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UK Policy and stakeholder overview -

By Juliet Adams MSc FCIPD

At this moment in time there are no universally accepted policies on the use of mindfulness in the workplace.  As interest in Mindfulness in the workplace has grown, concerns from various stakeholders have increased.  Concerns include the notion that mindfulness might become excessively diluted or over simplified, that mindfulness might be used as a 'band aid'  for toxic working cultures, or that 'cowboy practitioners' who are inadequately trained or experienced will lead the field into disrepute.  

At the time of writing (June 2016) the key UK stakeholders have adopted an 8 week centric stance which largely ignores the emerging evidence base for shorter courses.  This is likely to change and evolve with time and further research. 

Mindfulness policies and best practice guidelines in the UK

The UK Network for Mindfulness-Based Teacher Trainers 

The Networks vision is to represent the leading teacher training organisations in the UK. Its mission is a commitment to supporting and developing good practice and integrity in the delivery of Mindfulness-based approaches. The Networks seeks to do this by encouraging strong collaborative relationships between member organisations. Defining, upholding and disseminating standards. The network meets annually to develop consensus on Good Practice Standards for teaching mindfulness-based courses and for training others to teach them.

At present there are no universally accepted, enforced policies on the teaching of mindfulness in the workplace, the most appropriate teaching methods, or course structure.  Work to date has focussed largely on the medical and theraputic use of mindfulness.  With the latter in mind, The UK Network for Mindfulness-Based Teacher Trainers have developed a set of 'Good-practice Guidelines'.

for Teaching mindfulness-based courses for Trainers of Mindfulness-Based Teachers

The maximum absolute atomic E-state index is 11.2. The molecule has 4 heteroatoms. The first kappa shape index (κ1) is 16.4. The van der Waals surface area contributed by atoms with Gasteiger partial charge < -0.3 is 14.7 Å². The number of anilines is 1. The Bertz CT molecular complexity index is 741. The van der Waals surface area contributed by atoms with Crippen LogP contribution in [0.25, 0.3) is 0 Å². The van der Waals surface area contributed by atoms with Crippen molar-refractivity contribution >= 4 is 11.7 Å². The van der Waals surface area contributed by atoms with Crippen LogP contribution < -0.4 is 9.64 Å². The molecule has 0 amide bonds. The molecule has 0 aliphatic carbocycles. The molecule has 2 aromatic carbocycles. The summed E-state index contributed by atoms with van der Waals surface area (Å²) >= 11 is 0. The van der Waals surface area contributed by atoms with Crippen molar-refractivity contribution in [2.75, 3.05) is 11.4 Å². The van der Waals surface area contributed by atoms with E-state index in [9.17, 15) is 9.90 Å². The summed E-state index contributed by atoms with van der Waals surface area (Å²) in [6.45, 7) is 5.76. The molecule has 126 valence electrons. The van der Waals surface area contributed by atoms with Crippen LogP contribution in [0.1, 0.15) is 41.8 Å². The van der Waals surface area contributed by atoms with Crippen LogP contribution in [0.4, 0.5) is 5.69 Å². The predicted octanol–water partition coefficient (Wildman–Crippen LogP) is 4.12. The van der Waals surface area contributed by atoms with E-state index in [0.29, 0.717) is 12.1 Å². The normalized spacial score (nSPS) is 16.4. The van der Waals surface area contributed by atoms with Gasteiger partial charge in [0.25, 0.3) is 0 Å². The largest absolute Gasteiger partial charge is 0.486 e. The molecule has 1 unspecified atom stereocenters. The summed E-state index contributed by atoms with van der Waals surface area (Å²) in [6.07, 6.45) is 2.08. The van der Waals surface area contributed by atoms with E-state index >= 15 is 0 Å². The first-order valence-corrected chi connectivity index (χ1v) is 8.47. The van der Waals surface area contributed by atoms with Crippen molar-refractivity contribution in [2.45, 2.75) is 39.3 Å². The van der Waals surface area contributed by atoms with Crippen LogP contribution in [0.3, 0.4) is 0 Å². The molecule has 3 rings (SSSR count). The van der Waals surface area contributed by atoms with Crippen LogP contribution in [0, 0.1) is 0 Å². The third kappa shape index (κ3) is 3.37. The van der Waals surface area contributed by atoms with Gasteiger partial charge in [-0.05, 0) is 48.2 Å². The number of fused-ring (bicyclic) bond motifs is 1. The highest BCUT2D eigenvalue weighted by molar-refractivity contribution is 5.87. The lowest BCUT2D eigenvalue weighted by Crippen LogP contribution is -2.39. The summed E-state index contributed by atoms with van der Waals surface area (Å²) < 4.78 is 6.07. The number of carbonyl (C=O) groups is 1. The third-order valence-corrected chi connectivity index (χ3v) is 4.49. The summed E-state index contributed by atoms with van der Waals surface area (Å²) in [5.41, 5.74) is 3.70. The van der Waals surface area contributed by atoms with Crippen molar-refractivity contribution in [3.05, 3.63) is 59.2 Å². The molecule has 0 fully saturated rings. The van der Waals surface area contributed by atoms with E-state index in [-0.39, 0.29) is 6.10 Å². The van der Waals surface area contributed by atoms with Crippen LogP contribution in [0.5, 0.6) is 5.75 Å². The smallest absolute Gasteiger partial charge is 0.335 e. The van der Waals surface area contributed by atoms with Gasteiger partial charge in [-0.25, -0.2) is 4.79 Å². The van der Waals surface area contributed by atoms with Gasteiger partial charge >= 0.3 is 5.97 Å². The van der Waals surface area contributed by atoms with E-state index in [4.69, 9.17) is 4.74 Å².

These guidelines, whilst not developed for use in the workplace, and currently only covering 8 week clinically based programmes provide a good starting point for further discussion and adaptation as more evidence and best practice emerges.

Stakeholders

The UK Government

In early 2014 parliamentarians set up a Mindfulness All-Party Parliamentary Group (MAPPG).  The MAPPG has co-chairs from the three main political parties, Chris Ruane (Labour), Tracey Crouch (Conservative) and Lorely Burt (Liberal Democrat). The MAPPG was launched in Parliament on May 7th 2014, with  over 150 people in attendance, including more than 30 Members of Parliament and peers.

The Mindful Nation UK report was published in October 2016 with a number of recommendations for mindfulness in thr workplace.

The Mindfulness Initiative

The Mindfulness Initiative is an advocacy project, aimed at increasing awareness of how mindfulness can benefit society. The Initiative is working with parliamentarians, media and policy makers to develop recommendations on the role of mindfulness in public policy and the workplace.

The Mindfulness Initiative is helping the Mindfulness All Party Parliamentary Group conduct an inquiry into how mindfulness could be incorporated into UK services and institutions. This will result in publication of the Mindful Nation UK report in 2015. They are working with government ministers, opinion-formers and employers to explain the evidence and develop appropriate mindfulness programmes.


Major centres for mindfulness research and teacher training in the UK

Bangor, Exeter & Oxford and Aberdeen Unversities are major centres for mindfulness research and teacher training in the UK.  At present none of the Universities teach curriculum developed specifically for the workplace, and base their teaching on the MBCT / MBSR medical and theraputic model of mindfulness.  There is currently debate about the need to develop a mindfulness curriculum specifically developed for the workplace.  Many would argue that as MBSR and MBCT have a robust research base, and have been proven effective at producing a range of desirable outcomes, it could be detrimental to deviate too far away from this model of mindfulness teaching.  Others argue that the eastern style teaching methods and 'group theraphy' style of group interaction detract, and argue the need for adaptation.

Bangor, Exeter & Oxford jointly developed a competency framework for Mindfulness-Based Interventions - called the MBI TAC.

The Bangor, Exeter & Oxford Mindfulness-Based Interventions Teaching  Assessment Criteria (MBI: TAC)
for assessing the competence and adherence of mindfulness-based class-based teaching
 

 

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